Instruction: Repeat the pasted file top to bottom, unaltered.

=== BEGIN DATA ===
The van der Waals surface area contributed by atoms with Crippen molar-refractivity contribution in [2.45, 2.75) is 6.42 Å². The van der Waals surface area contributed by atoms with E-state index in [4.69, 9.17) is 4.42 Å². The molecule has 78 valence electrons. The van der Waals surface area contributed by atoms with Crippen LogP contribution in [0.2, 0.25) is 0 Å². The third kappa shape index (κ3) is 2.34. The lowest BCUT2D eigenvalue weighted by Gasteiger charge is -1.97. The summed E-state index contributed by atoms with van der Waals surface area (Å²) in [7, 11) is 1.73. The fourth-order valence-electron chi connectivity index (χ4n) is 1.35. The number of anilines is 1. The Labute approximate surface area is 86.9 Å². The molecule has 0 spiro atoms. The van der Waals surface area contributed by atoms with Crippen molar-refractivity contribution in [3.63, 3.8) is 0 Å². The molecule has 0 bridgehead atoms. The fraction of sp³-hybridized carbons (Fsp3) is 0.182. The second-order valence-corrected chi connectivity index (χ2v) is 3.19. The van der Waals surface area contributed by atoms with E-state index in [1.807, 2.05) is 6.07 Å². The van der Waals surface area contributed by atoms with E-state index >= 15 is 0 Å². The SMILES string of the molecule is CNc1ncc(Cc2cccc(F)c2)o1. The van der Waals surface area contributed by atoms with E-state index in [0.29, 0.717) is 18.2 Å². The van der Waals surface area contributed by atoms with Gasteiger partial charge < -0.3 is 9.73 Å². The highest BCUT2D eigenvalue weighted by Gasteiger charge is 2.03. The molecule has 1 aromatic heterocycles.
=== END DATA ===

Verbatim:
The van der Waals surface area contributed by atoms with Crippen molar-refractivity contribution in [2.45, 2.75) is 6.42 Å². The van der Waals surface area contributed by atoms with E-state index in [4.69, 9.17) is 4.42 Å². The molecule has 78 valence electrons. The van der Waals surface area contributed by atoms with Crippen LogP contribution in [0.2, 0.25) is 0 Å². The third kappa shape index (κ3) is 2.34. The lowest BCUT2D eigenvalue weighted by Gasteiger charge is -1.97. The summed E-state index contributed by atoms with van der Waals surface area (Å²) in [7, 11) is 1.73. The fourth-order valence-electron chi connectivity index (χ4n) is 1.35. The number of anilines is 1. The Labute approximate surface area is 86.9 Å². The molecule has 0 spiro atoms. The van der Waals surface area contributed by atoms with Crippen molar-refractivity contribution in [3.63, 3.8) is 0 Å². The molecule has 0 bridgehead atoms. The fraction of sp³-hybridized carbons (Fsp3) is 0.182. The second-order valence-corrected chi connectivity index (χ2v) is 3.19. The van der Waals surface area contributed by atoms with E-state index in [1.807, 2.05) is 6.07 Å². The van der Waals surface area contributed by atoms with E-state index >= 15 is 0 Å². The SMILES string of the molecule is CNc1ncc(Cc2cccc(F)c2)o1. The van der Waals surface area contributed by atoms with E-state index in [0.29, 0.717) is 18.2 Å². The van der Waals surface area contributed by atoms with Gasteiger partial charge < -0.3 is 9.73 Å². The highest BCUT2D eigenvalue weighted by Gasteiger charge is 2.03. The molecule has 1 aromatic heterocycles.